Installation tips of wood deck tiles

16:27:1103/08/2018

Updating the surfaces of your outdoor space is quick and easy with Wood deck tiles. This type of decking is designed with interlocking wood bars, which keep the tiles in place with little effort on your part. Not only that, but once installed, wood deck tiles are durable, beautiful and easy to maintain. As you start planning your new decking space, learn how to install the tiles properly and where you can use them. Here’s a guide on how to lay wood deck tiles.

Step 1: Ordering tiles

  

Before you order your tiles, get an estimate of how many you’ll need. Measure your surface, writing down the number of square feet the area has in total.

Because most deck tiles are 1 square foot, you’ll know quickly about how many you need. Of course, ordering a few extra is always a good idea, as you may need to cut tiles to fit around oddly shaped areas. Additionally, having a surplus on hand allows you to replace tiles if they become damaged. In fact, a good rule of thumb is to order 10 percent more tiles than your measurements say you need. 

Additionally, consider whether you want a border for your deck. If so, include it in your coverage calculations.

Step 2: Check calculations

 

Once your deck tile has arrived, lay down a row to ensure your measurements are correct. Place one tile on the space you’re covering, then interlock the next until you’ve spanned the width of your surface. If you notice you have a gap around the edges, be prepared to cut some of your tiles if you want complete coverage.

Step 3: Install deck tiles

 

With all your measurements confirmed, you can start installing your deck. Pick a corner in which to lay your first tile. You may have to shift the tiles around to find which edges insert into others – each tile has rings and pins that you put together to interlock the tiles. You’ll find these pieces on the edges of each tile, coming out of the plastic base.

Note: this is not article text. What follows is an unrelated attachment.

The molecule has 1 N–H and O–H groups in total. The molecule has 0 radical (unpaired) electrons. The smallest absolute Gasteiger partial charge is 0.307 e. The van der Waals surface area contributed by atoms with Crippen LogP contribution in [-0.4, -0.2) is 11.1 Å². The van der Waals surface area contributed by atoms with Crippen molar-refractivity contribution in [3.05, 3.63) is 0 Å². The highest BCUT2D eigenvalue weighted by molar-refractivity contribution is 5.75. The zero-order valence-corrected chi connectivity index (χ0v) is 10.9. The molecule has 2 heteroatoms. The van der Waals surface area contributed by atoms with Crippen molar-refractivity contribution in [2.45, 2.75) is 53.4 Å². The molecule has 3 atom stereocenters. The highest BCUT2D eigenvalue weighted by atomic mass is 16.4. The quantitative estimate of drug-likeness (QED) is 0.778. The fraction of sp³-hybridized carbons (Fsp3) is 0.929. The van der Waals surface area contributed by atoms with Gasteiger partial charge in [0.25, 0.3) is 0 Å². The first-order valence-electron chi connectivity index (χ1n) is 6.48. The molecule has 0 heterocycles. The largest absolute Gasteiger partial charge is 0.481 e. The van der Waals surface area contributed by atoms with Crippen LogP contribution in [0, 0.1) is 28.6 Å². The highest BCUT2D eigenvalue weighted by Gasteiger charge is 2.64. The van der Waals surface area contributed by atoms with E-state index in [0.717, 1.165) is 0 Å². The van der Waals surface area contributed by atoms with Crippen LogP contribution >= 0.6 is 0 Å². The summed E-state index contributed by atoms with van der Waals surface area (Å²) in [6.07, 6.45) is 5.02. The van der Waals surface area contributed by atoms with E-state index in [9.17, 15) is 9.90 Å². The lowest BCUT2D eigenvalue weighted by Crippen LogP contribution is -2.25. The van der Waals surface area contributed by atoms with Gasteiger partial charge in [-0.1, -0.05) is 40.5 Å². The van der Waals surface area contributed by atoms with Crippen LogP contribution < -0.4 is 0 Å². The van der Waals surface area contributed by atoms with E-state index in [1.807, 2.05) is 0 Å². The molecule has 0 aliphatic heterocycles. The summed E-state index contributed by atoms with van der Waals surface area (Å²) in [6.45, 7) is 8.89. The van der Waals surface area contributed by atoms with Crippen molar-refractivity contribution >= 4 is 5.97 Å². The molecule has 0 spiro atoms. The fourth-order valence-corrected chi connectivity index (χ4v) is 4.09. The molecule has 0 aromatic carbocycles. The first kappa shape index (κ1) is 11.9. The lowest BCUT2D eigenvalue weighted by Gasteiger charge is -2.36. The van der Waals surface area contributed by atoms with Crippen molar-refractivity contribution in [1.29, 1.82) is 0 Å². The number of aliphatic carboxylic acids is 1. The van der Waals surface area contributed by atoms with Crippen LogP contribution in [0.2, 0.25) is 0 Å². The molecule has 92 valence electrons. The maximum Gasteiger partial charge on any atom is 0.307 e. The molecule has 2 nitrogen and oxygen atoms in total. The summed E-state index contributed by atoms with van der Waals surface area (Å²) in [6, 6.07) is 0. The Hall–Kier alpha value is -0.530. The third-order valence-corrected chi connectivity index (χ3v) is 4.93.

Because you need only lay the tiles together and ensure they lock, installation takes mere minutes. You can move furniture from the unfinished area to the newly laid spot without worrying amount messing up your work.

Step 4: Custom cut

If you run into an area that has an odd shape, it’s time to cut tiles to fit around it. Fill in your tiles as close as possible, then cut cardboard into 1-square-foot pieces to act as template for your tiles. Draw on your cardboard where you’ll have to cut the tiles to fit into the space. You can even cut the cardboard square and lay it in place to make sure the template is the right shape. Next, mark your actual tiles.

 

Before you cut according to the lines you copied onto your tiles, you need to make sure there aren’t any screws on your cut line. If there are, you may need to move some screws to a different fastening point. See how many screws attach each slat to the base, and ensure the same amount is in place after you cut.

 

Use a jigsaw and all the necessary safety equipment to cut along your marks. Make sure you leave the tile’s correct edges intact so you can interlock your cut pieces to the ones already in place. Use a palm sander or a Dremel tool to sand along the edge of your cut to create a smooth, beveled finish. Put the cut tiles in place and you’re done.

 

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